Way back in early 2016 we first learned about Exiles of Embermark, an ambitious mobile-centric combat RPG. Originally announced as a project from Industrial Toys, the makers of the Midnight Star series of mobile first-person shooters, the developers actually spun out into a brand new studio called Gunslinger which better represented what they were trying to accomplish with Exiles of Embermark: A game where you can have meaningful and strategic duels with real-life opponents, all in the span of a minute or two that fits into the style of bite-sized mobile gaming. Literally like digital gunslingers. Since that initial announcement more than three years ago, we’ve covered Exiles of Embermark a ton, posting new info when it came out and seeing the game in various stages of development at conferences. It always felt like the game was right there at the finish line, but with Gunslinger always adding in new features and systems and then trying to balance everything to be fun, that finish line always seemed to be moving further and further into the future. And, well, unfortunately that has finally caught up with them as today they’ve announced that “the game’s production is currently on …read more
Continuing the Madden franchise’s recent tradition of story modes,
Despite the lackluster story and the way it’s delivered, QB1 succeeds in connecting you to your on-field performance and inspiring you to improve or play differently each week once you’ve made it to the NFL. The text message system, while not the best avenue for full conversation, is better utilized in delivering week-to-week objectives and challenges. You can complete these to earn XP, which you can then invest into your character in an RPG-lite-like system where you choose which aspects of your game you want to develop.
As an example, I responded with some trash talk against one of the league’s best cornerbacks, Richard Sherman, and my Game Day Goal, as it’s called, was to achieve 400 yards or more of offense and a 60-yard pass–not an easy task with Sherman in the backfield. The system is dynamic and responsive to what happens on the field week-to-week, and this is a nice touch that provides a further level of connection to your character and their status in the league.
Madden 20’s standard Franchise mode, which is separate from the QB1 mode, gets a welcome update this year. Its implementation of …read more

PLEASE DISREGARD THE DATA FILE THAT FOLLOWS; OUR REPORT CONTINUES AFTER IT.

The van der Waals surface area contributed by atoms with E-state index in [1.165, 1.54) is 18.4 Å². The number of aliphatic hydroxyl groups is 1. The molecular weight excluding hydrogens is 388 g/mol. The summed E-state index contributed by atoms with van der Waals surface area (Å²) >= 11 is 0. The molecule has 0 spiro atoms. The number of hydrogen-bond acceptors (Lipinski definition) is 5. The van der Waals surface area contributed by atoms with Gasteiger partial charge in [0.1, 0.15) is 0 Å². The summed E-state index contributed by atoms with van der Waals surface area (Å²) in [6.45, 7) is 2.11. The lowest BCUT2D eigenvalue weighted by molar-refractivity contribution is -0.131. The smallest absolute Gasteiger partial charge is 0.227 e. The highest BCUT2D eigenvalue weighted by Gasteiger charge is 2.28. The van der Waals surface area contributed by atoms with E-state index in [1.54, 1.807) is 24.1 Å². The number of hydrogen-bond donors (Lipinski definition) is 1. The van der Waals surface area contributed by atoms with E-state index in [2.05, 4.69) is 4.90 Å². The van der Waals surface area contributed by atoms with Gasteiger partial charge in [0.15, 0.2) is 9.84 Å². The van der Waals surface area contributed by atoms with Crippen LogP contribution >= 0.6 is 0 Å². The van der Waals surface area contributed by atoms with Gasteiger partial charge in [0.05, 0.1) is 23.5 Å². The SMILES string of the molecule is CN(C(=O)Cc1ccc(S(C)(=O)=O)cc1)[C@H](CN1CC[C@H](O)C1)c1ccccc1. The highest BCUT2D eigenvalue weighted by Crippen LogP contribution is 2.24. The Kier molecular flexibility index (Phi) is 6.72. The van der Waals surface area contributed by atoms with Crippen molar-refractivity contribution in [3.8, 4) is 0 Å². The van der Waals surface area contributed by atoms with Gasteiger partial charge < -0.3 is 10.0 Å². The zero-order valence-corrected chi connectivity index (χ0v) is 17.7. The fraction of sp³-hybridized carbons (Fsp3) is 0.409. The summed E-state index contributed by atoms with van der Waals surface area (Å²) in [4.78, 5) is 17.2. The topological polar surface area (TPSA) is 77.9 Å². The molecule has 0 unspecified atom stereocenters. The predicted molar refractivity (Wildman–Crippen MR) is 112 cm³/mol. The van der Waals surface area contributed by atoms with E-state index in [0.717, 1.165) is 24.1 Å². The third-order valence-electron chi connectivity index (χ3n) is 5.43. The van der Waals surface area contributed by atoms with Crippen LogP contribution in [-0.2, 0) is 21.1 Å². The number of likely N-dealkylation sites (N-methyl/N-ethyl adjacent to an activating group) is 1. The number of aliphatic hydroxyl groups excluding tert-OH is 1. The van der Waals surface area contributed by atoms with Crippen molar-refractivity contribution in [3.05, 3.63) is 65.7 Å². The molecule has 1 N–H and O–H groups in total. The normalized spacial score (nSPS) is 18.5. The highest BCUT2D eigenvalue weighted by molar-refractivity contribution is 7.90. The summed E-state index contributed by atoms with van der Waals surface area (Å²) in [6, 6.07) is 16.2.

Capcom’s next set of DLC fighters may have just leaked on Steam ahead of their EVO 2019 reveal. A new trailer published on Street Fighter 5’s Steam page shows off three new characters not yet in the game: E. Honda, Lucia, and Poison.
A DLC trailer (since removed) briefly went live on Street Fighter 5’s Steam page, and it’s unclear if it was intentional or not. The trailer shows three new characters joining the roster, as well as a release date for August 4, the last day of EVO 2019.
Somebody at the Crimson Lodge knows something about this huge diamond that’s been found in town. You’ll just need to uncover their secrets to figure out who it is.
Nancy, an amateur geologist, finds herself doing some unexpected detective work when she heads to Crimson, Ontario to look in on a huge diamond that’s been found. To figure out the truth behind this colossal gem, she’ll have to work over the cast of The Crimson Diamond, listening in on conversations, taking notes about their interactions with one another, and interrogating them herself. All with you typing out the correct commands, that is.
That’s not the only mystery that’s afflicting this town, either. Depending on your sleuthing abilities, you might find the characters have a few more problems that you can solve. Doing this might take you to some secret areas around the lodge and town, revealing more information about the place and the characters inhabiting it. Or possibly put you in trouble with some of the more nefarious folks involved in this diamond mystery.
The Crimson Diamond looks to drag you into a complex mystery that involves everyone in a small town, wrapping you up in the relationships and personalities of its …read more
As today is his birthday, The Boy Who Lived has now lived to the age of 39, and what better way to celebrate the magical hero’s big day than with some magical games based on his adventures?! Harry Potter games have had a tumultuous history, so let’s spin a few Time Turners and revisit its highs and lows.
The console movie tie-ins
For each of the eight movies in the Harry Potter series, there has been a game adaptation of the same name. These offerings on console occasionally offer experiences with some depth. More often, however, many of them seemed to ride on the popularity of their film counterparts, expecting success based on the brand name alone. While they vary in quality, most of the games at least do a serviceable attempt at letting fans of the franchise interact with the characters and locations they’ve come to love.